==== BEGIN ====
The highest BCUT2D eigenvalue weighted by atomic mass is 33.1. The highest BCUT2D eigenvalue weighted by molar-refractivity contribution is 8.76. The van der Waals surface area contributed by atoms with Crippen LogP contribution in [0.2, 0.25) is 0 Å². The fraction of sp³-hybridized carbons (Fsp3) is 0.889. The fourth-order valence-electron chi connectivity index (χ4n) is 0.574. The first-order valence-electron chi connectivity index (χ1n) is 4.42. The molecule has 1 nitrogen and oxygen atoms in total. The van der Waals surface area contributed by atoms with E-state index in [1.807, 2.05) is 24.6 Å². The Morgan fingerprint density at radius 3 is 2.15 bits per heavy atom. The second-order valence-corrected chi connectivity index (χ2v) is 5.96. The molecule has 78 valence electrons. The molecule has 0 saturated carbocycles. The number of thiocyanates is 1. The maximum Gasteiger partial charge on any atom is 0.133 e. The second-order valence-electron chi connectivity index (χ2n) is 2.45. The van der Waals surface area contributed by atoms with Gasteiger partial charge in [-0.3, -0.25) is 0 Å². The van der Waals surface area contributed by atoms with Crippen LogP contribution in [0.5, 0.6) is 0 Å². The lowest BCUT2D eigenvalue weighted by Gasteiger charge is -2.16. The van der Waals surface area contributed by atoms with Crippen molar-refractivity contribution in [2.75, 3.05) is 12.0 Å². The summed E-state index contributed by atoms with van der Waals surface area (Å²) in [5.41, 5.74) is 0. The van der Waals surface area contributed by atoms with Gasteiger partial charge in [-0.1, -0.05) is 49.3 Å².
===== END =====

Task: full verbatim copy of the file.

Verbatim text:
The highest BCUT2D eigenvalue weighted by atomic mass is 33.1. The highest BCUT2D eigenvalue weighted by molar-refractivity contribution is 8.76. The van der Waals surface area contributed by atoms with Crippen LogP contribution in [0.2, 0.25) is 0 Å². The fraction of sp³-hybridized carbons (Fsp3) is 0.889. The fourth-order valence-electron chi connectivity index (χ4n) is 0.574. The first-order valence-electron chi connectivity index (χ1n) is 4.42. The molecule has 1 nitrogen and oxygen atoms in total. The van der Waals surface area contributed by atoms with E-state index in [1.807, 2.05) is 24.6 Å². The Morgan fingerprint density at radius 3 is 2.15 bits per heavy atom. The second-order valence-corrected chi connectivity index (χ2v) is 5.96. The molecule has 78 valence electrons. The molecule has 0 saturated carbocycles. The number of thiocyanates is 1. The maximum Gasteiger partial charge on any atom is 0.133 e. The second-order valence-electron chi connectivity index (χ2n) is 2.45. The van der Waals surface area contributed by atoms with Gasteiger partial charge in [-0.3, -0.25) is 0 Å². The van der Waals surface area contributed by atoms with Crippen LogP contribution in [0.5, 0.6) is 0 Å². The lowest BCUT2D eigenvalue weighted by Gasteiger charge is -2.16. The van der Waals surface area contributed by atoms with Crippen molar-refractivity contribution in [2.75, 3.05) is 12.0 Å². The summed E-state index contributed by atoms with van der Waals surface area (Å²) in [5.41, 5.74) is 0. The van der Waals surface area contributed by atoms with Gasteiger partial charge in [-0.1, -0.05) is 49.3 Å².